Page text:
Trump takes credit for Sanders momentum
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Republican primary front-runner Donald TrumpDonald TrumpSanders: Scaramucci let his passion get the best of him OPINION | Michael Steele: Yes, GOP will own ObamaCare failure Overnight Finance: House passes spending bill with border wall funds | Ryan drops border tax idea | Russia sanctions bill goes to Trump's desk | Dems grill bank regulator picks MORE on Sunday took credit for the success of surging Democratic primary candidate Bernie SandersBernie SandersOvernight Cybersecurity: Senate sends Russia sanctions bill to Trump | Senators unveil email privacy bill | Russia tried to spy on Macron with Facebook Senate sends Russia sanctions bill to Trump's desk Overnight Finance: House passes spending bill with border wall funds | Ryan drops border tax idea | Russia sanctions bill goes to Trump's desk | Dems grill bank regulator picks MORE.

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Trump said his attacks on Democratic front-runner Hillary Clinton have allowed Sanders to leapfrog her in some polls.

“Look, I was the best thing that ever happened to Bernie Sanders, because my attack on Hillary — all of a sudden she went down, and Sanders got all the credit for it, right?” Trump said at a rally in Muscatine, Iowa.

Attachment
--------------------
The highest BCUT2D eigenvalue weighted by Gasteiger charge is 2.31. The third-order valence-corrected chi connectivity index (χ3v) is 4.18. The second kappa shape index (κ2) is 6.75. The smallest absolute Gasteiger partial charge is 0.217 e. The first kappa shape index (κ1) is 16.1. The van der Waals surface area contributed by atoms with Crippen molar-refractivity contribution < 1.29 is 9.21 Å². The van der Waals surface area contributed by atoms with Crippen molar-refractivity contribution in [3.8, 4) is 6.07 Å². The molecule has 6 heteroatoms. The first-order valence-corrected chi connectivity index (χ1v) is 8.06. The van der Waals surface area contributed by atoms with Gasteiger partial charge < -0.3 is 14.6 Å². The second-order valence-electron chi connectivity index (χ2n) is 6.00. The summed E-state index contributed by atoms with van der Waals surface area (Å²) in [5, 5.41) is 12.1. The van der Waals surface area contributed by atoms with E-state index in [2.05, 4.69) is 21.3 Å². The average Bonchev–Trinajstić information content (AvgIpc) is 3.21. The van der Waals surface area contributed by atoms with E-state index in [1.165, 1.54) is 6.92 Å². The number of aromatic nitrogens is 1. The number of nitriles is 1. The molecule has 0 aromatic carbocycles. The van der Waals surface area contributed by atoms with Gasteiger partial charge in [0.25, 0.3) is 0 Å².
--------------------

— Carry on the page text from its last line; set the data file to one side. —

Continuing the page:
“And then they start saying, ‘Bernie Sanders is surging, an amazing thing happened.’ I did it. I’m saying I did that,” he added.

“This guy Bernie Sanders — give me a break. How does he figure this whole thing? But he got all the credit — it’s unbelievable.”

The billionaire businessman said he is refraining from attacking Sanders because he doesn’t want to bolster Clinton’s campaign.

“I mean, here’s a guy, he’s a — well, they say socialist, but some people would say he’s a communist, OK?” he said.

“But I shouldn’t hit him too hard, though, because if I hit him hard, he’ll go down and then it’ll be more of a fight with Hillary, and maybe we won’t have to fight for a while,” he added. “So I’ll say, ‘Isn’t he a wonderful guy?’”

Trump continued that he could launch devastating attacks against Sanders at any moment, but said he was hesitant because it would be “too easy."

“So now maybe I should hit — oh, I could hit him,” he said. “I have stuff in my mind. I could sit him so hard he would drop. He would drop. No, he’s — he’s — no, he’s too easy. He’s too easy. He’s really too easy.”

During the rally, two — including one man wearing a red turban — draped a sign over an auditorium balcony that read, “Stop Hate.”

“He wasn’t wearing one of those hats, was he?” Trump asked the crowd after the men were escorted out of the venue.

“Was he wearing one of those? And he never will, and he never will, and he never will, but that’s OK, because we have to do something folks, because it’s not working,” he added.

It is unclear whether Trump was referring to one of his signature “Make American Great Again” hats or to the man’s head garb.